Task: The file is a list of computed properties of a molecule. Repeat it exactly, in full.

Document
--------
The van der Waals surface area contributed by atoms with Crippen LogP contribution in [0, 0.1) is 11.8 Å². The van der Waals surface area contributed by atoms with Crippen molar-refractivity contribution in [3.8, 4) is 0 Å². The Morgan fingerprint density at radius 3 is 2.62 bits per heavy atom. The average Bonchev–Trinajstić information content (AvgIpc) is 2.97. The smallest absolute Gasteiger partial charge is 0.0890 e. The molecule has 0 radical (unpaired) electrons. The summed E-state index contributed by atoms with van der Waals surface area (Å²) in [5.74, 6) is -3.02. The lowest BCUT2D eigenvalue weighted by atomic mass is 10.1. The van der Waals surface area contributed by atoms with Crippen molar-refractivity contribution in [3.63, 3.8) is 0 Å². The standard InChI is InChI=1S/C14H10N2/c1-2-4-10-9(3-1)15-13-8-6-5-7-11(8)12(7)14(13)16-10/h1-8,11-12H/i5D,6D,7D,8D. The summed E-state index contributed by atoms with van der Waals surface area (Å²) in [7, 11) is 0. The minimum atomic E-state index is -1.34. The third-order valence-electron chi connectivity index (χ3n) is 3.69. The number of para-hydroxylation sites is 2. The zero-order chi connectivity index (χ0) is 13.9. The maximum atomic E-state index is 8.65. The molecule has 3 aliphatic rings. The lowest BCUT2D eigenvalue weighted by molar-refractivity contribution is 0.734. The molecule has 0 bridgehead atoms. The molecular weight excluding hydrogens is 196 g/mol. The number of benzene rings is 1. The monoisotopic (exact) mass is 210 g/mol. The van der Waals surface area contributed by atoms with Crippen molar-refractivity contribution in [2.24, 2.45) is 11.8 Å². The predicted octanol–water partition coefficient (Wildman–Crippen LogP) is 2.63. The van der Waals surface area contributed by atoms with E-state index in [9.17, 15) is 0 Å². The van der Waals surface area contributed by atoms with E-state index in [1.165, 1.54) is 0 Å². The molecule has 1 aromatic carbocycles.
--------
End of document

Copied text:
The van der Waals surface area contributed by atoms with Crippen LogP contribution in [0, 0.1) is 11.8 Å². The van der Waals surface area contributed by atoms with Crippen molar-refractivity contribution in [3.8, 4) is 0 Å². The Morgan fingerprint density at radius 3 is 2.62 bits per heavy atom. The average Bonchev–Trinajstić information content (AvgIpc) is 2.97. The smallest absolute Gasteiger partial charge is 0.0890 e. The molecule has 0 radical (unpaired) electrons. The summed E-state index contributed by atoms with van der Waals surface area (Å²) in [5.74, 6) is -3.02. The lowest BCUT2D eigenvalue weighted by atomic mass is 10.1. The van der Waals surface area contributed by atoms with Crippen molar-refractivity contribution in [3.63, 3.8) is 0 Å². The standard InChI is InChI=1S/C14H10N2/c1-2-4-10-9(3-1)15-13-8-6-5-7-11(8)12(7)14(13)16-10/h1-8,11-12H/i5D,6D,7D,8D. The summed E-state index contributed by atoms with van der Waals surface area (Å²) in [7, 11) is 0. The minimum atomic E-state index is -1.34. The third-order valence-electron chi connectivity index (χ3n) is 3.69. The number of para-hydroxylation sites is 2. The zero-order chi connectivity index (χ0) is 13.9. The maximum atomic E-state index is 8.65. The molecule has 3 aliphatic rings. The lowest BCUT2D eigenvalue weighted by molar-refractivity contribution is 0.734. The molecule has 0 bridgehead atoms. The molecular weight excluding hydrogens is 196 g/mol. The number of benzene rings is 1. The monoisotopic (exact) mass is 210 g/mol. The van der Waals surface area contributed by atoms with Crippen molar-refractivity contribution in [2.24, 2.45) is 11.8 Å². The predicted octanol–water partition coefficient (Wildman–Crippen LogP) is 2.63. The van der Waals surface area contributed by atoms with E-state index in [9.17, 15) is 0 Å². The van der Waals surface area contributed by atoms with E-state index in [1.165, 1.54) is 0 Å². The molecule has 1 aromatic carbocycles.